We are pleased to say that with the support of Bents Garden Centre the allotment project will continue as a veterans allotment and this means we leave a fantastic legacy which will help veterans and their families into the future. It has been a privilege and honour to help you all.

Thank you all from the bottom of my heart. Linda x

End of copy of text.

 

Record of Publicity leaflets and allotment volunteers.

 bents shoulder to soldier 7 teamallotment volunteers PNG

Bents "Shoulder to Soldier"  team allotment volunteers.

Pictured: Ken Orton, Peter Smith, Andy Reynolds, Bob Watson and Lee Armstrong, all ex forces, with Linda Fisher (second from right),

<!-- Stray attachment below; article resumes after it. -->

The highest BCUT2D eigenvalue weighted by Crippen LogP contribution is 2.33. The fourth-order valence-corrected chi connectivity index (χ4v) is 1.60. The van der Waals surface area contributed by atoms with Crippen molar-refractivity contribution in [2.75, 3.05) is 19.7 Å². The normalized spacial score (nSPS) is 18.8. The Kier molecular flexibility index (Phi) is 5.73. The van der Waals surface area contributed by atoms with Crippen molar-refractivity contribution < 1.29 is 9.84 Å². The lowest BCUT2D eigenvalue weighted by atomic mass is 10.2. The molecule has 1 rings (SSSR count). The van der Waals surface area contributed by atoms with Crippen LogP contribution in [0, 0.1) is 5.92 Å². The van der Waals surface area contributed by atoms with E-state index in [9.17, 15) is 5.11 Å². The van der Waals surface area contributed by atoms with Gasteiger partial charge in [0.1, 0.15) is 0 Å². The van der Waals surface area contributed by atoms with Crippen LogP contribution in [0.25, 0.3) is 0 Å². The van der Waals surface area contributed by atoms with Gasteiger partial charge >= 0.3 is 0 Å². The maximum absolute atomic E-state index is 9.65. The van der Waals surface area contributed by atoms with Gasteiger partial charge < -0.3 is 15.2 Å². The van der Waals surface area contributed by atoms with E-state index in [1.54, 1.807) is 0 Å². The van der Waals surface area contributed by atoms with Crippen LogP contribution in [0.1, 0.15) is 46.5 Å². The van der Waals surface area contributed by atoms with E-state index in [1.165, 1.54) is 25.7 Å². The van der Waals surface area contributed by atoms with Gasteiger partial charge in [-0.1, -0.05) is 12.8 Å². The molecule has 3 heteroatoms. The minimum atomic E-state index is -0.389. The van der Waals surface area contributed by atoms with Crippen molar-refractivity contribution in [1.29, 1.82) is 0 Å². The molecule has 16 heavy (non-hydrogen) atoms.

who founded Shoulder to Soldier.

Copy of DIY Week article on the opening o fthe allotment. (Photo credit to DIY Week)

Bents Garden & Home has teamed up with Shoulder to Soldier, donating a plot at its community allotment site to the Leigh-based charity, which dedicates it’s time to supporting serving personnel, their families and veterans.
Shoulder to Soldier was formed in June 2017, and is committed to providing support, practical advice, financial relief and social welfare for those who are serving or who have served in our armed forces. It was a veteran who suggested the use of an allotment to help improve mood and motivation and within 24 hours of making the request a plot was donated by Bents.
Very much a veteran-led project, the allotment has already been visited by a team of 10, plus one current serving member. Everyone who wishes to will have a role in the project and the ex-forces engineers are already using their skills to design the layout which will take into account disabled veterans.